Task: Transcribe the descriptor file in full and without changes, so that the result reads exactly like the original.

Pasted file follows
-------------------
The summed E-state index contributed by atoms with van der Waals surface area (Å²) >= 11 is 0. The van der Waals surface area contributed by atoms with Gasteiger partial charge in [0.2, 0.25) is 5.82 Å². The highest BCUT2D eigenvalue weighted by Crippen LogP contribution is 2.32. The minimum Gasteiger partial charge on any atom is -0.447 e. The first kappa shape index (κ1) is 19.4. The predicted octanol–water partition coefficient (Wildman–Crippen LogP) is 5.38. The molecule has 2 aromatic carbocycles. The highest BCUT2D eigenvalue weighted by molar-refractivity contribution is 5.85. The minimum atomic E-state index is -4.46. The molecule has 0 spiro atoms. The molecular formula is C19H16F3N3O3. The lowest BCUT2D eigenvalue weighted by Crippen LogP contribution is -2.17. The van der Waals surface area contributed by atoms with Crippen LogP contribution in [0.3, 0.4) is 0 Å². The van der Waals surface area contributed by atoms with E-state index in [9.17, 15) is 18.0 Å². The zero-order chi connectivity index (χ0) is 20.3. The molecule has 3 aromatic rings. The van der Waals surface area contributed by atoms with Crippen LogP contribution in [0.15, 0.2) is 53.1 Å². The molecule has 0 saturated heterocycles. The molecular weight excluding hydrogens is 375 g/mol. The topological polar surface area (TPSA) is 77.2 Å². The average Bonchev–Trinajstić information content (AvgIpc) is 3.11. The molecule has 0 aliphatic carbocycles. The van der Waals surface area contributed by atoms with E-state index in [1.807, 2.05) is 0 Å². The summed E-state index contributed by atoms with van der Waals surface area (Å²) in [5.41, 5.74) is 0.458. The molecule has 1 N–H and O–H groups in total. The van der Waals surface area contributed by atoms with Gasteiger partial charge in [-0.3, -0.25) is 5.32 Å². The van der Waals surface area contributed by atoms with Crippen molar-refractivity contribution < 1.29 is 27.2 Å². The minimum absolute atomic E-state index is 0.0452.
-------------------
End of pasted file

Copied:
The summed E-state index contributed by atoms with van der Waals surface area (Å²) >= 11 is 0. The van der Waals surface area contributed by atoms with Gasteiger partial charge in [0.2, 0.25) is 5.82 Å². The highest BCUT2D eigenvalue weighted by Crippen LogP contribution is 2.32. The minimum Gasteiger partial charge on any atom is -0.447 e. The first kappa shape index (κ1) is 19.4. The predicted octanol–water partition coefficient (Wildman–Crippen LogP) is 5.38. The molecule has 2 aromatic carbocycles. The highest BCUT2D eigenvalue weighted by molar-refractivity contribution is 5.85. The minimum atomic E-state index is -4.46. The molecule has 0 spiro atoms. The molecular formula is C19H16F3N3O3. The lowest BCUT2D eigenvalue weighted by Crippen LogP contribution is -2.17. The van der Waals surface area contributed by atoms with Crippen LogP contribution in [0.3, 0.4) is 0 Å². The van der Waals surface area contributed by atoms with E-state index in [9.17, 15) is 18.0 Å². The zero-order chi connectivity index (χ0) is 20.3. The molecule has 3 aromatic rings. The van der Waals surface area contributed by atoms with Crippen LogP contribution in [0.15, 0.2) is 53.1 Å². The molecule has 0 saturated heterocycles. The molecular weight excluding hydrogens is 375 g/mol. The topological polar surface area (TPSA) is 77.2 Å². The average Bonchev–Trinajstić information content (AvgIpc) is 3.11. The molecule has 0 aliphatic carbocycles. The van der Waals surface area contributed by atoms with E-state index in [1.807, 2.05) is 0 Å². The summed E-state index contributed by atoms with van der Waals surface area (Å²) in [5.41, 5.74) is 0.458. The molecule has 1 N–H and O–H groups in total. The van der Waals surface area contributed by atoms with Gasteiger partial charge in [-0.3, -0.25) is 5.32 Å². The van der Waals surface area contributed by atoms with Crippen molar-refractivity contribution < 1.29 is 27.2 Å². The minimum absolute atomic E-state index is 0.0452.